Straight roads probably have a Roman origin

We have a lot to thank the Romans for, but some of the most significant are some beautiful pieces of art in the mosaics seen on the floors and walls of their amazing buildings, the early methods of heating houses using the hot air from the furnace funnelled through a series of underground columns and our road structure, of course. It is this road infrastructure that has made it possible for us to open up the country to all and has expanded our trading opportunities. These roads are definitely preferable for UKTDL who are a Same Day Courier Bracknell way, rather than the dirt tracks that we had before.

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The Romans designed and built over 3000 kilometres of roads across the country in Britain alone. Many of these routes are still used today by travellers and motorists since the old Roman trackways have been placed on new modern-day highways.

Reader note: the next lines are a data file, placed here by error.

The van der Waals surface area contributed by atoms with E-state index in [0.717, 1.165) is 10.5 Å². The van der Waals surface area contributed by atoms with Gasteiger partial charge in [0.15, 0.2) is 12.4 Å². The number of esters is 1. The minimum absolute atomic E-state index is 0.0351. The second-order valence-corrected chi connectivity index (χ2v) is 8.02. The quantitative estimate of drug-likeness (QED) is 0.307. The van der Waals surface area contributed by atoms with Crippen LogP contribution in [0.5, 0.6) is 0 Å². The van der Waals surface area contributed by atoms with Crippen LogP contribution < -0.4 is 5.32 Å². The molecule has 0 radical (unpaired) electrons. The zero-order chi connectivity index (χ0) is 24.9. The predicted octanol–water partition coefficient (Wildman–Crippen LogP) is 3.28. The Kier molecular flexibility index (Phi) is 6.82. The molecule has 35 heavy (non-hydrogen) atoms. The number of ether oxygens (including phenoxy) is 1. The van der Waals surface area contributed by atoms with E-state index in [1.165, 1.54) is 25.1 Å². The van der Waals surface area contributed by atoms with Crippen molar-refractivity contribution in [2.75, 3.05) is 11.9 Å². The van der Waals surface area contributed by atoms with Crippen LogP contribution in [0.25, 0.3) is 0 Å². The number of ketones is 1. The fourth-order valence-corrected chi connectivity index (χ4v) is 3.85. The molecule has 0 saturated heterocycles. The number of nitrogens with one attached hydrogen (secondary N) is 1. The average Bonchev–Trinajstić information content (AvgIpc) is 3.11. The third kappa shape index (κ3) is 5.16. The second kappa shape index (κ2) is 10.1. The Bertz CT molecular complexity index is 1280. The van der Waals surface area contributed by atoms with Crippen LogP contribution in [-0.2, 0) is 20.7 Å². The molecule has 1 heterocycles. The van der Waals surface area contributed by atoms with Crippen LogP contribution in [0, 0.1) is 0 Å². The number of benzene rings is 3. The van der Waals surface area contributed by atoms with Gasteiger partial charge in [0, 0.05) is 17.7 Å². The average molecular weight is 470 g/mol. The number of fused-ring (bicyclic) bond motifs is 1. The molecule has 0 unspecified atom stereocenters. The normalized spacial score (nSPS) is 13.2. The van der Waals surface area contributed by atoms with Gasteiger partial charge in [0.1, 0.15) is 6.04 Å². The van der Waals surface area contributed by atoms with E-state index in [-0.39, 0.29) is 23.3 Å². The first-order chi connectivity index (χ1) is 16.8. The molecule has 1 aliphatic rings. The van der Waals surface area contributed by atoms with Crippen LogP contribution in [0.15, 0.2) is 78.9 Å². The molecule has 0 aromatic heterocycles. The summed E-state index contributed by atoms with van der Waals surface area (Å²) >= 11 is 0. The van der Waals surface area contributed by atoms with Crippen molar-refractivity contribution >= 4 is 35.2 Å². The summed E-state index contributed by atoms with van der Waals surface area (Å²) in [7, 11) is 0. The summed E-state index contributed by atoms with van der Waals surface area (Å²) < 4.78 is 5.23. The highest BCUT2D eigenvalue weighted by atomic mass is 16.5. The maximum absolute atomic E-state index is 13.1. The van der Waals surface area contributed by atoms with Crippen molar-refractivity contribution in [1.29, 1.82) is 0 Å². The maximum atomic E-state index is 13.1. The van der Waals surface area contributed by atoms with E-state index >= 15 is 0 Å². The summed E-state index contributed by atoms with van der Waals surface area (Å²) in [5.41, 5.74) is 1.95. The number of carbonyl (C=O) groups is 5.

The Romans had three distinct kinds of roads they built.

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Via terrena – these were simply simple tracks that were made of compacted earth and continued to be compacted over time.

Via glareata – These were traced, levelled off and given a gravel style surface

Via munita – These were the best kinds of roads and were built of paved stones, generally made of whatever local stone could be found.. These roads were quite similar to those we are constructing today with a slope added to the road, known as a camber, to allow water to flow away from the centre of the road and small walkways or pavements as we now call them along the side of the rod.

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